By Adam Harris-

(CBS) It’s time again for the Cubs and Sox, Crosstown BP Cup Classic, Red Line Rivalry, Chicago Baseball Series… or at least that’s my name for it.

For the next three days, Cubs and White Sox fans will root for their team, and against the other team because of the direct impact each club has on each other. However, after the series is over, many fans will continue to root against the “other” Chicago team. I ask, why?

Both the Cubs and White Sox have nothing to do with each other, except for the six times they play a year. In fact, the teams can often help one another during interleague play by beating division rivals of the other team.

I realize I am writing to loyal Chicago fans who want their team to be the heart and soul of Chicago, and who think it is disloyal to root for the team across town. I am not, though, telling anyone to root for their cross town “rival,” but just pleading to not root against them unless the teams are playing each other.

As a kid, and a die hard Cub fan, I would root against the White Sox every chance I got. Back then I had no clue why, it was just natural to do so. “I am a Cub fan so the Sox should lose every game, even if they don’t play my team,” I would think.

As I got older, however I learned that I was rooting against the White Sox out of jealousy and immaturity. I began to think rationally, instead of with my heart, and realized that the Cubs and Sox have no effect on one another unless they are playing each other. And, in fact, sometimes, they can help one another out.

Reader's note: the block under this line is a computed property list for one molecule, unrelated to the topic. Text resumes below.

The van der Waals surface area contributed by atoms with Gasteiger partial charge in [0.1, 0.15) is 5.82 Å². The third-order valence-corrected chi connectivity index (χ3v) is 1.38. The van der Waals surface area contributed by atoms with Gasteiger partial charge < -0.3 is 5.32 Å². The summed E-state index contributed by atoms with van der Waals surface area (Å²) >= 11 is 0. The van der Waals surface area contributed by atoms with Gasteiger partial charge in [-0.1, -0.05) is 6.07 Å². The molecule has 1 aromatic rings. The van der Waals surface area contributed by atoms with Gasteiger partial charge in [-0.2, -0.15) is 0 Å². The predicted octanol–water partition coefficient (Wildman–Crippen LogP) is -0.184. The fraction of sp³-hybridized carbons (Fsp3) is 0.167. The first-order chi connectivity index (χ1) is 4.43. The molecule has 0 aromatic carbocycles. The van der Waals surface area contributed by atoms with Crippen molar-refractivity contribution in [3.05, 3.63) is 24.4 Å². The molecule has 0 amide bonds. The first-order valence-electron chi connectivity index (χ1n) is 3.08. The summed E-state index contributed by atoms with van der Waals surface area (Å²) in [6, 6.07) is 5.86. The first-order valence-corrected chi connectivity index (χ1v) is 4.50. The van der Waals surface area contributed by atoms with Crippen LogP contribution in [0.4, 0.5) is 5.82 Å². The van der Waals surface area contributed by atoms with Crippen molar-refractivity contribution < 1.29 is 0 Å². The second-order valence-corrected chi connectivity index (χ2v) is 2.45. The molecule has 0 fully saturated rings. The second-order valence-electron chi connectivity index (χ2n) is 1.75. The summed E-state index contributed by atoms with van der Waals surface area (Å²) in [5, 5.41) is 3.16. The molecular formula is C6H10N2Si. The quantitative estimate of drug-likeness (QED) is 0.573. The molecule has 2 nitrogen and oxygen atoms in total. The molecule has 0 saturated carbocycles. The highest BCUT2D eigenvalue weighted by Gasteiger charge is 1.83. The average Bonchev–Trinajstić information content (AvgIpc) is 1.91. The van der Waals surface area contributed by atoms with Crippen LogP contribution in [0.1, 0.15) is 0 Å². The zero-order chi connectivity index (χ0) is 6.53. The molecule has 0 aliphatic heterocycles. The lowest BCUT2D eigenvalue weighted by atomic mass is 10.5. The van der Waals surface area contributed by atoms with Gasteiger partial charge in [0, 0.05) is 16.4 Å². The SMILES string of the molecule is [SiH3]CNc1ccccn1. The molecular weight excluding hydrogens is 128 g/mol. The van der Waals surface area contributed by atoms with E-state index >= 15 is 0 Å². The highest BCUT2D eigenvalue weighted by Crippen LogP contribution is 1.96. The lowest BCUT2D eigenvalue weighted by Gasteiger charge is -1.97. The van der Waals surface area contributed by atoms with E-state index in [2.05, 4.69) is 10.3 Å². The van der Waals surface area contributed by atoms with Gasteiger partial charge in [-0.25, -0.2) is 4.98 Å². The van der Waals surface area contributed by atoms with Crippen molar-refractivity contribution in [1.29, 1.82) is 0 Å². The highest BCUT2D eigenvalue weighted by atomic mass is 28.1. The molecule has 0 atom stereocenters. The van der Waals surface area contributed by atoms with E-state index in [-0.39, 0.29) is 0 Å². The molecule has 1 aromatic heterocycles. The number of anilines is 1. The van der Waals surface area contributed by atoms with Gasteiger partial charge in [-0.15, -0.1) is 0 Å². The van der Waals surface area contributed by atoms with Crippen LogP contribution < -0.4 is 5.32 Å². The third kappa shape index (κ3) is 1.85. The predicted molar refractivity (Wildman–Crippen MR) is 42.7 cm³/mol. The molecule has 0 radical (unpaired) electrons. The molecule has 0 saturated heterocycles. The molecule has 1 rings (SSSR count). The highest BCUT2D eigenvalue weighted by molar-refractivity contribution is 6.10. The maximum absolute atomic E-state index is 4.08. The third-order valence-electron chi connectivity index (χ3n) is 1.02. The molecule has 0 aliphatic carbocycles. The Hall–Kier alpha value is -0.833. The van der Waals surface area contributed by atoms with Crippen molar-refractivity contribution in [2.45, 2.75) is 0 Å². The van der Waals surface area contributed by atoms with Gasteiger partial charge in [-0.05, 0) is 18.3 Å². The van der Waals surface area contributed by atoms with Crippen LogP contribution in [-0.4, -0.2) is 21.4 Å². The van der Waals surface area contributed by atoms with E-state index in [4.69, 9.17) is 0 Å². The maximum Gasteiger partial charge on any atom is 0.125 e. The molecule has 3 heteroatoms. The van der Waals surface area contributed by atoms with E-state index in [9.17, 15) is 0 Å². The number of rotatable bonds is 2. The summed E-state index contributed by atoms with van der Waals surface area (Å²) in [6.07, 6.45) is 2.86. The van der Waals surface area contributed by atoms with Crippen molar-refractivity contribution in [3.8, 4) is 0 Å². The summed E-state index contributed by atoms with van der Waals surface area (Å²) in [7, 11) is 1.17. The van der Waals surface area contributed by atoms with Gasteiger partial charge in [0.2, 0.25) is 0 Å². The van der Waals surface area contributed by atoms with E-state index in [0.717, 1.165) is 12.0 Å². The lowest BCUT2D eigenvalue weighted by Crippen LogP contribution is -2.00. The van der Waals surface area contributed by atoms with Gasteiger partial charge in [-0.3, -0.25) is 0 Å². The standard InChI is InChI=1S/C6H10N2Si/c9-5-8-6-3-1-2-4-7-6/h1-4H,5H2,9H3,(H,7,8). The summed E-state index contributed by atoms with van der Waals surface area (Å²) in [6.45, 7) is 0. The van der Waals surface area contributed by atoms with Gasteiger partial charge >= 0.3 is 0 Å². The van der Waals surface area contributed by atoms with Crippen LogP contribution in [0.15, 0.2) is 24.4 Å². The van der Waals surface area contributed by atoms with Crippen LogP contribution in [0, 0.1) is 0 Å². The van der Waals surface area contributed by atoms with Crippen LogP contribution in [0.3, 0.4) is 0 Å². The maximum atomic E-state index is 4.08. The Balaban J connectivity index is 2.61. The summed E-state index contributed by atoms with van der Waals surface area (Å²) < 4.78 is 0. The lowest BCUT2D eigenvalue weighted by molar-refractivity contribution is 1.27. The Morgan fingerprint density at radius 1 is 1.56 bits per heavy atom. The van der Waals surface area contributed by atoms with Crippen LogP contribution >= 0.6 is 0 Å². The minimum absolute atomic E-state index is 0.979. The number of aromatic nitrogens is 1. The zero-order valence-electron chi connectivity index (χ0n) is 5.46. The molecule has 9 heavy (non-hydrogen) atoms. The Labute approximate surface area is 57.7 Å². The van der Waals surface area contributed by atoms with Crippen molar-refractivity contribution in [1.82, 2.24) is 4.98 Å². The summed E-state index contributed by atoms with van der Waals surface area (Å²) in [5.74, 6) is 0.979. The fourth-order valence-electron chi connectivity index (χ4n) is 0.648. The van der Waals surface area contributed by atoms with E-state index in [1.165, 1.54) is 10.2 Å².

This year, the White Sox have the potential to make the playoffs, and the Cubs have the potential to contend for last in the majors. After the upcoming series, I ask Chicago fans to focus on your team only. White Sox fans should enjoy their potential run this year and Cub fans should focus on the major, dismantling moves upcoming.

Pay no attention to the team across the city, unless they are playing your team’s division rival. If you are a Cub fan rooting against the Sox or a Sox fan rooting against the Cubs then you are a “hater,” and “haters” need to grow up.

Whether you are a 12-year-old Cub fan figuring out why you decided to root for this team, or an 80-year-old Sox fan jealous of the Cubs popularity, I say get over it and focus solely on your team.

Your energy as a fan is much better focused on rooting for your team and against your division rivals, than rooting for a team in your city that has very little effect on your playoff potential.

Grow up Chicago fans, and enjoy your own teams. I promise you will find being a fan of your own team instead of a “hater” against the other Chicago team is much more enjoyable.

Of course, for the next three days, “hate” all you want.

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